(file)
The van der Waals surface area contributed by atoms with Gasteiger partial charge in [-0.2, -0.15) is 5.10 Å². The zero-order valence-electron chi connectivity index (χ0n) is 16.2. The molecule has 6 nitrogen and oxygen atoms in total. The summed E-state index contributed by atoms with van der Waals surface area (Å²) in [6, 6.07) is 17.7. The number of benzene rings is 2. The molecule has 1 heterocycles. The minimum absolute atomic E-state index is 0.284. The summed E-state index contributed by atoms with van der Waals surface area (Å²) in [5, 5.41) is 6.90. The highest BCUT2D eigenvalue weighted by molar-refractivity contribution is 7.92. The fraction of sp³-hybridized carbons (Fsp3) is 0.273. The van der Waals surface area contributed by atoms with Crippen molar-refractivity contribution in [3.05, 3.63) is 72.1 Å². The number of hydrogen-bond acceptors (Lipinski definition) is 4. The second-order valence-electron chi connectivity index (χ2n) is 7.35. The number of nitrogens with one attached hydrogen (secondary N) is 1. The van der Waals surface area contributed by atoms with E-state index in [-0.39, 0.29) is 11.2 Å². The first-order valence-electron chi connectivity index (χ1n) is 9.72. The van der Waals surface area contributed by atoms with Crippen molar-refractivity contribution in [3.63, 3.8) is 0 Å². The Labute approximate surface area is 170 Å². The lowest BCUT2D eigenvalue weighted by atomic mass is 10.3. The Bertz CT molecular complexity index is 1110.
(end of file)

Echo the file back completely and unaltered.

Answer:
The van der Waals surface area contributed by atoms with Gasteiger partial charge in [-0.2, -0.15) is 5.10 Å². The zero-order valence-electron chi connectivity index (χ0n) is 16.2. The molecule has 6 nitrogen and oxygen atoms in total. The summed E-state index contributed by atoms with van der Waals surface area (Å²) in [6, 6.07) is 17.7. The number of benzene rings is 2. The molecule has 1 heterocycles. The minimum absolute atomic E-state index is 0.284. The summed E-state index contributed by atoms with van der Waals surface area (Å²) in [5, 5.41) is 6.90. The highest BCUT2D eigenvalue weighted by molar-refractivity contribution is 7.92. The fraction of sp³-hybridized carbons (Fsp3) is 0.273. The van der Waals surface area contributed by atoms with Crippen molar-refractivity contribution in [3.05, 3.63) is 72.1 Å². The number of hydrogen-bond acceptors (Lipinski definition) is 4. The second-order valence-electron chi connectivity index (χ2n) is 7.35. The number of nitrogens with one attached hydrogen (secondary N) is 1. The van der Waals surface area contributed by atoms with E-state index in [-0.39, 0.29) is 11.2 Å². The first-order valence-electron chi connectivity index (χ1n) is 9.72. The van der Waals surface area contributed by atoms with Crippen molar-refractivity contribution in [3.63, 3.8) is 0 Å². The Labute approximate surface area is 170 Å². The lowest BCUT2D eigenvalue weighted by atomic mass is 10.3. The Bertz CT molecular complexity index is 1110.